The Governor of Illinois and his chief of staff have been arrested by Federal agents. They were awakened in their homes at 06:15 and taken to FBI headquarters, and will reportedly be accused of wide-ranging acts of corruption and influence-peddling. The Chicago Tribune writes:
In one charge related to the appointment of a senator to replace Barack Obama, prosecutors allege that Blagojevich sought appointment for himself as Secretary of Health and Human Services in the new Obama administration, or a lucrative job with a union, in exchange for appointing a union-preferred candidate.
Another charge alleges Blagojevich and Harris conspired to demand the firing of Chicago Tribune editorial board members responsible for editorials critical of him in exchange for state help with the sale of Wrigley Field, the Chicago Cubs baseball stadium owned by Tribune Co. …
“The breadth of corruption laid out in these charges is staggering,” U.S. Attorney Patrick Fitzgerald said in a statement. “They allege that Blagojevich put a ‘for sale’ sign on the naming of a United States senator; involved himself personally in pay-to-play schemes with the urgency of a salesman meeting his annual sales target; and corruptly used his office in an effort to trample editorial voices of criticism.”
CBS Chicago has further details: “Blagojevich, 51, and Harris, 46, both of Chicago, were each charged with conspiracy to commit mail and wire fraud and solicitation of bribery. They were charged in a two-count criminal complaint that was sworn out on Sunday and unsealed today following their arrests”
A 76-page FBI affidavit alleges that Blagojevich was intercepted on court-authorized wiretaps during the last month conspiring to sell or trade Illinois’ U.S. Senate seat vacated by President-elect Barack Obama for financial and other personal benefits for himself and his wife. …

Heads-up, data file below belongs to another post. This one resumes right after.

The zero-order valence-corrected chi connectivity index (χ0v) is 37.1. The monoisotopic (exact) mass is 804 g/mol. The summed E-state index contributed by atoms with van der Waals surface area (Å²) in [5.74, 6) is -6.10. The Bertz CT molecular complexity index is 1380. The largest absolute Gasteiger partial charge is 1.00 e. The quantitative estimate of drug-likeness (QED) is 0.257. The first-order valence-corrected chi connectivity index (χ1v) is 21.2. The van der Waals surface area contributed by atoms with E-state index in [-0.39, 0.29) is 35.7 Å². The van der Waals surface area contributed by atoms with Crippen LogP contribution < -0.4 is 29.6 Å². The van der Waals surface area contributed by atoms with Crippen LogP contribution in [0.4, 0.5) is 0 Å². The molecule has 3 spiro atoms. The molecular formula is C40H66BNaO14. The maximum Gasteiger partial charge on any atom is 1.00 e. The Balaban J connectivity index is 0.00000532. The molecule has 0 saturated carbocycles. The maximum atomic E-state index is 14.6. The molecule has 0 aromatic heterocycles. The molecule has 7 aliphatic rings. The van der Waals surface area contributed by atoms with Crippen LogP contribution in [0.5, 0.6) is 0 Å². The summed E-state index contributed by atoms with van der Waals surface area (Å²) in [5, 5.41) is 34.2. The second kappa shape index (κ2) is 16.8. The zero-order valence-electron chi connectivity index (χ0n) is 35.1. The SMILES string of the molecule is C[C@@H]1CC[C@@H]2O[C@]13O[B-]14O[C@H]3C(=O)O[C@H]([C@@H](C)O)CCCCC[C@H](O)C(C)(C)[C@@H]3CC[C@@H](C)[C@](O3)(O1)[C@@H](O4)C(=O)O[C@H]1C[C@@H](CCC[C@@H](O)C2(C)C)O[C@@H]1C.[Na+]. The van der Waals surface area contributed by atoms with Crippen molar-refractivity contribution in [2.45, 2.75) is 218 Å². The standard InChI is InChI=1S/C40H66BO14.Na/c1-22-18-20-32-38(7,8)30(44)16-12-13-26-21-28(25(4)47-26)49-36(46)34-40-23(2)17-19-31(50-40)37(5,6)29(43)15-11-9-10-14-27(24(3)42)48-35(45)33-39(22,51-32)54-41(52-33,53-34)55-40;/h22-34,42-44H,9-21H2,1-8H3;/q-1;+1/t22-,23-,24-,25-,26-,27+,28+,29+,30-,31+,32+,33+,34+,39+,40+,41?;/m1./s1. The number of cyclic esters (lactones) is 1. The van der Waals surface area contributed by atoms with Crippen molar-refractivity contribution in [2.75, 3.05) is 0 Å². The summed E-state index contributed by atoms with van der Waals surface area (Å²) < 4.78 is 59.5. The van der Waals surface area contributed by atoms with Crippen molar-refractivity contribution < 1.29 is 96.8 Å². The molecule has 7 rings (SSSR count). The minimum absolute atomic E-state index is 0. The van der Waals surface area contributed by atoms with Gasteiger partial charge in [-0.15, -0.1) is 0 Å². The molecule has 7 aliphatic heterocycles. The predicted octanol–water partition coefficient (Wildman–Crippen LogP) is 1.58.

On November 7, while talking on the phone about the Senate seat with Harris and an advisor, Blagojevich said he needed to consider his family and that he is “financially” hurting, the affidavit states. Harris allegedly said that they were considering what would help the “financial security” of the Blagojevich family and what will keep Blagojevich “politically viable.” Blagojevich stated, “I want to make money,” adding later that he is interested in making $250,000 to $300,000 a year, the complaint alleges. …
The charges include historical allegations that Blagojevich and Harris schemed with others – including previously convicted defendants Antoin Rezko, Stuart Levine, Ali Ata and others – since becoming governor in 2002 to obtain and attempt to obtain financial benefits for himself, his family and third parties, including his campaign committee, Friends of Blagojevich, in exchange for appointments to state boards and commissions, state employment, state contracts and access to state funds. A portion of the affidavit recounts the testimony of various witnesses at Rezko’s trial earlier this year.
“I want to make money”. Hmm. I wonder how many alligators were in that swamp and whether any have slithered out? John Kass, writing for the Chicago Tribune thinks that Governor Blagojevich ought to stop bragging about his testicles and start warming up his tonsils.
This is the governor who once bragged that he had the “testicular virility” to make tough decisions. This is the governor who compared himself to John Wayne. Now he’s trembling, afraid and, I figure, ready to spill his guts to save himself and his wife, Patti.
As I write this, he’s being brought before a U.S. magistrate for a bond hearing, and they’ll sneak him out of the federal building through the tunnel so the TV people won’t get their perp-walk video, but that’s not the end of his troubles. The only real decision Gov. Dead Meat has to make is when he’ll start blubbering into a federal tape recorder and how much he’ll say. The guys behind the guys aren’t amused. To them, this Blagojevich isn’t funny anymore.
“The guys behind the guys”, eh. Now who might they be? Back in April, 2008, Natasha Korecki, a reporter for the Chicago Sun-Times wrote on her blog that Tony Rezko believed he would be protected by people who had the power to fire Patrick Fitzgerald. Elie Maloof, one of Rezko’s associates testified that Rezko had attempted to dissaude him from testifying on the basis that Fitzgerald would soon be history.
“The federal prosecutor will no longer be the same federal prosecutor,” Maloof just testified that Rezko told him. What did Rezko mean prosecutor Chris Niewoehner asked? “That Patrick Fitzgerald would be terminated and Dennis Hastert will name his replacement. The investigation will be over.” Maloof, who once helped run some of Rezko’s fast-food businesses, said Rezko told him of Fitzgerald’s replacement: “That they will order the prosecutor to stop the investigation.”
It could be that Rezko was bluffing Maloof about the existence of protection in high places. But with Rezko convicted and Blagojevich charged, has the circle closed? Or are there wheels within wheels?